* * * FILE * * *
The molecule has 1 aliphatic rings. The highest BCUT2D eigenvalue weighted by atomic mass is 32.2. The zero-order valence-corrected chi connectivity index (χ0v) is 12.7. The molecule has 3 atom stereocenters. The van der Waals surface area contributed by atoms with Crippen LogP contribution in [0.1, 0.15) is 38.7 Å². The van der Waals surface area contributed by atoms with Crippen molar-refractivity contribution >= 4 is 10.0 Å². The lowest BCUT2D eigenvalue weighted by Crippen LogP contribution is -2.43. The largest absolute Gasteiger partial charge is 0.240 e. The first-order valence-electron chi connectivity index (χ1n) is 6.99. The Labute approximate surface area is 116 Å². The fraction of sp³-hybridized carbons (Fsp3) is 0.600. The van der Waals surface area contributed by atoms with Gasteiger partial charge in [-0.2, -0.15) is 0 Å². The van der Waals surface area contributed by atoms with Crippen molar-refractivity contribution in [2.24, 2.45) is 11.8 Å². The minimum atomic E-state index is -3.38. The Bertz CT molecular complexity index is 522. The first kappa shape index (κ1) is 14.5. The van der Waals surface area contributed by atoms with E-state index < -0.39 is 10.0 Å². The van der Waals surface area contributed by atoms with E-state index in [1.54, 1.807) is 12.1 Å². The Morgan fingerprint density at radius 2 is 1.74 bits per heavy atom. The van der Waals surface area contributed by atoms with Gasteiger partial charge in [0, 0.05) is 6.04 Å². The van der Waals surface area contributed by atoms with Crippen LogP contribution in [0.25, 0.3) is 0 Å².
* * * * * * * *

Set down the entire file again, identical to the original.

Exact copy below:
The molecule has 1 aliphatic rings. The highest BCUT2D eigenvalue weighted by atomic mass is 32.2. The zero-order valence-corrected chi connectivity index (χ0v) is 12.7. The molecule has 3 atom stereocenters. The van der Waals surface area contributed by atoms with Crippen LogP contribution in [0.1, 0.15) is 38.7 Å². The van der Waals surface area contributed by atoms with Crippen molar-refractivity contribution >= 4 is 10.0 Å². The lowest BCUT2D eigenvalue weighted by Crippen LogP contribution is -2.43. The largest absolute Gasteiger partial charge is 0.240 e. The first-order valence-electron chi connectivity index (χ1n) is 6.99. The Labute approximate surface area is 116 Å². The fraction of sp³-hybridized carbons (Fsp3) is 0.600. The van der Waals surface area contributed by atoms with Gasteiger partial charge in [-0.2, -0.15) is 0 Å². The van der Waals surface area contributed by atoms with Crippen molar-refractivity contribution in [2.24, 2.45) is 11.8 Å². The minimum atomic E-state index is -3.38. The Bertz CT molecular complexity index is 522. The first kappa shape index (κ1) is 14.5. The van der Waals surface area contributed by atoms with E-state index < -0.39 is 10.0 Å². The van der Waals surface area contributed by atoms with E-state index in [1.54, 1.807) is 12.1 Å². The Morgan fingerprint density at radius 2 is 1.74 bits per heavy atom. The van der Waals surface area contributed by atoms with Gasteiger partial charge in [0, 0.05) is 6.04 Å². The van der Waals surface area contributed by atoms with Crippen LogP contribution in [0.25, 0.3) is 0 Å².